Port: Are cameras in North Dakota's legislative committee rooms a good idea?
Putting cameras in the committee rooms is going to change the nature of the proceedings there. There's even a term for it. It's called the Hawthorne effect and it describes people who "modify an aspect of their behavior in response to their awareness of being observed."
MINOT, N.D. — Let me start this post by answering my own question from the headline: Yes, they're a good idea.
Now let me play the devil's advocate.
Currently, the North Dakota Legislature has a mostly-excellent video streaming and archive system . It allows people to watch live proceedings on the House and Senate floors. You can also watch archived floor sessions, complete with links to speeches by specific lawmakers or discussions of particular bills.
Now lawmakers are pushing forward with a pilot project to bring that system into committee rooms .
The proceedings in those rooms are already wide open to the public. Anyone can attend them, and even speak at them, though you have to be in Bismarck for that sort of thing. After the fact, you can even request audio recordings of the meetings. I've often received a digital copy of the meeting the same day I requested it.
Still, a live video feed of the committee hearings, complemented by an archive, is still a big step.
Is it the right step?
The arguments against, from some lawmakers, are not very persuasive.
Cost is one such argument. "If we're putting this kind of money into it and only 15 people are watching it, I think we have enough stuff here that's available for people to get the information," Sen. Oley Larsen, a Republican from Minot and aficionado of meme-based conspiracy theories, said .
The price tag put on expanding the video system is about $1 million per two-year budget cycle. Which is a lot of money for you and I but really not that much money in terms of the overall state budget. There are perhaps some cost savings to be realized, too, if Legislative staff has to handle fewer requests for audio and other committee hearing information from people like me.
Making the video available at that price is reasonable even if only a couple of dozen people watch.
Another argument, this one coming from Senate Majority Leader Rich Wardner (R-Dickinson), hits a bit closer to the target.
"There is more interest in what's going on here than I've ever seen since I've been in the Legislature, and it comes from the two extremes," Wardner told the Bismarck Tribune . "The far right and the far left are watching what goes on."
I don't like that last bit.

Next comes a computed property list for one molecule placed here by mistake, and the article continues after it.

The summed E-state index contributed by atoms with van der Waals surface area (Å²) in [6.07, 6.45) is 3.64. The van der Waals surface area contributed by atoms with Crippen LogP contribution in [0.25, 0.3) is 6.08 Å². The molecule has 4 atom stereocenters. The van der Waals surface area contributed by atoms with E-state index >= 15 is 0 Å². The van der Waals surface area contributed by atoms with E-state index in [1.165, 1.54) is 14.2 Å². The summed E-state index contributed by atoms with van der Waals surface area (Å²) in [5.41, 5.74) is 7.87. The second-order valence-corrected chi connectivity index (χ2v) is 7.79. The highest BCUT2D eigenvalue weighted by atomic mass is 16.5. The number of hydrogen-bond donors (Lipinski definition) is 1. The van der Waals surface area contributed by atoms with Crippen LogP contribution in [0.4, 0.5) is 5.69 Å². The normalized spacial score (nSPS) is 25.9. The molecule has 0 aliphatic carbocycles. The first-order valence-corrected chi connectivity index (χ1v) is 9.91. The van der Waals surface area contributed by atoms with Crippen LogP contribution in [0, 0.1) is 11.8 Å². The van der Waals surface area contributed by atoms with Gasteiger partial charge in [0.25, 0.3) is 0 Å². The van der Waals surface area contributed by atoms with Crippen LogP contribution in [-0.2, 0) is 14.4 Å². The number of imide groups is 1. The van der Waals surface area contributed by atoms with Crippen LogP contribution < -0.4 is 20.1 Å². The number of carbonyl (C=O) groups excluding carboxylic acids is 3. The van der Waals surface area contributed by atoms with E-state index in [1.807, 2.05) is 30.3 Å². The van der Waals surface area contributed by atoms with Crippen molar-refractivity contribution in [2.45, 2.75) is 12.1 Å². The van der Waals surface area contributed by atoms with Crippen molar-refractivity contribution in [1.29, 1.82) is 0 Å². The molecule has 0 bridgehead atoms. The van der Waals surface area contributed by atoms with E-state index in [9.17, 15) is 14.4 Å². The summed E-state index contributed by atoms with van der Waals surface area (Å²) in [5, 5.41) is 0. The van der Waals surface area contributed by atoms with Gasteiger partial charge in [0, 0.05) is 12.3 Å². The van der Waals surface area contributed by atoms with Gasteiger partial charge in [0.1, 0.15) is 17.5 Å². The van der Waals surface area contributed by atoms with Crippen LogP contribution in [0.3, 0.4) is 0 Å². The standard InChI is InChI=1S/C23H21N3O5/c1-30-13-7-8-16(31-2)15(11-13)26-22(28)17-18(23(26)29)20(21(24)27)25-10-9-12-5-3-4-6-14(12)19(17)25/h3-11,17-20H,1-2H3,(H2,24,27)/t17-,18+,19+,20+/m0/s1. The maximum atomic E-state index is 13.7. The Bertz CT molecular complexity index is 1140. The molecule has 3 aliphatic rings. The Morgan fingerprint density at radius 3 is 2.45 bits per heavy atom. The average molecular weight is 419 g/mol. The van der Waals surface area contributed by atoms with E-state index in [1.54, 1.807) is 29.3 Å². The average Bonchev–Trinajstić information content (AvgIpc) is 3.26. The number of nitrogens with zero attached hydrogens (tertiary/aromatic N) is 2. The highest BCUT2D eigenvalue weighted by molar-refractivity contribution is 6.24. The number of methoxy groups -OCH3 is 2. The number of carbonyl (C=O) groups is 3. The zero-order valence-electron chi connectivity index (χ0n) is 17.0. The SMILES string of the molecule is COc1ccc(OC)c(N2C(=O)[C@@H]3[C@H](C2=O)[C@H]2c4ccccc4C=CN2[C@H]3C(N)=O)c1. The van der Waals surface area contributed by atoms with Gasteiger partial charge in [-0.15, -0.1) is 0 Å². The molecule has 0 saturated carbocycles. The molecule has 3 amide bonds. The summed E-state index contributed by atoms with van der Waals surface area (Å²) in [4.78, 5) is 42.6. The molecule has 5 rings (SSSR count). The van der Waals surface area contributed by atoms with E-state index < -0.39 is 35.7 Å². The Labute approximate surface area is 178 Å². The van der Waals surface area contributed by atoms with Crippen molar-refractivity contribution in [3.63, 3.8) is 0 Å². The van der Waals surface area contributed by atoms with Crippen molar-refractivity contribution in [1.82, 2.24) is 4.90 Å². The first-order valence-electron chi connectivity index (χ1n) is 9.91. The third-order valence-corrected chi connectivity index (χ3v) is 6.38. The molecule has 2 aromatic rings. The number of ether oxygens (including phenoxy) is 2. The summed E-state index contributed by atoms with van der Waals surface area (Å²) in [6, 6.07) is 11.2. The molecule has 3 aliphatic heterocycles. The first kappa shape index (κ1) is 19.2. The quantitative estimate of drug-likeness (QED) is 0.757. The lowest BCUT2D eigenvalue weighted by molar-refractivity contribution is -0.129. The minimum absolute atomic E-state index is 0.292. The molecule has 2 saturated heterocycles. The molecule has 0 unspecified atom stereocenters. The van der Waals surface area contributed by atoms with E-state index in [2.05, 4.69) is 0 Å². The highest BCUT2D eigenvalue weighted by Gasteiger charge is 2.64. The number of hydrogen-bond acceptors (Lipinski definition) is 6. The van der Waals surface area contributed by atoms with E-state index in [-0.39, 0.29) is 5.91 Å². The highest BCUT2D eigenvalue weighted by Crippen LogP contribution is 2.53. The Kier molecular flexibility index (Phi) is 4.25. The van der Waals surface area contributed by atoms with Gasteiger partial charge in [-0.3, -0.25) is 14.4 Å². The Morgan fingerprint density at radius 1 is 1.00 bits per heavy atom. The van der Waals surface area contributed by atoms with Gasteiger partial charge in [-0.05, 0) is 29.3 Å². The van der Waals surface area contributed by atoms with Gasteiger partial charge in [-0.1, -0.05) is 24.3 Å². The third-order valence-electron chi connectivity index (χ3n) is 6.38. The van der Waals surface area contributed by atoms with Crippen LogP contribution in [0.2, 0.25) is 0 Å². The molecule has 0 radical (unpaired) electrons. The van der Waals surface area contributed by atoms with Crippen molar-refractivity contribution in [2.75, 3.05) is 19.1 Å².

Do you know what another term for people who are "far left" or "far right" might be?
Yet there's a grain of truth in Wardner's comment. Putting cameras in the committee rooms is going to change the nature of the proceedings there.
There's even a term for it. It's called the Hawthorne effect and it describes people who "modify an aspect of their behavior in response to their awareness of being observed."
I've listened to a lot of committee hearings over the years, and the discussions there are often refreshingly candid. Sometimes painfully so, given the propensity of some lawmakers to say very dumb things that are also honest reflections of how they feel.
Would the spotlight of live streaming video change that? If anyone on the internet can, with relative ease, dig up pretty much anything any lawmaker said in a committee hearing, wouldn't that alter how lawmakers behave?
Might they be less candid? More prone to politicking and grandstanding?
I think that's inevitable.
Go back to Wardner's quote above, where he talks about there being more interest in the Legislature than ever before (and ignore his blather about the "extremes"). That's not a situation unique to North Dakota. Thanks to the various tools of the internet, more Americans are paying attention to what the politicians are doing than ever before, from the local to the national level.
Taken at face value, that's a good thing, but it's often left politicians little room to maneuver. They're elected by voters who want them to take their platform of issues and ideas into government with uncompromising fervor, and those voters are paying attention. Any sign of deviation brings backlash, which means fewer politicians than ever before are willing to compromise.
And, absent compromise, the government sinks into dysfunctional chaos.
That's certainly been the case in Washington D.C. Could it happen in North Dakota too, as more and more voters engage?
Maybe, though that's still not a good enough reason to deny voters video of committee hearings.
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Rob Port, founder of SayAnythingBlog.com, a North Dakota political blog, is a Forum Communications commentator. Listen to his Plain Talk Podcast and follow him on Twitter at @RobPort.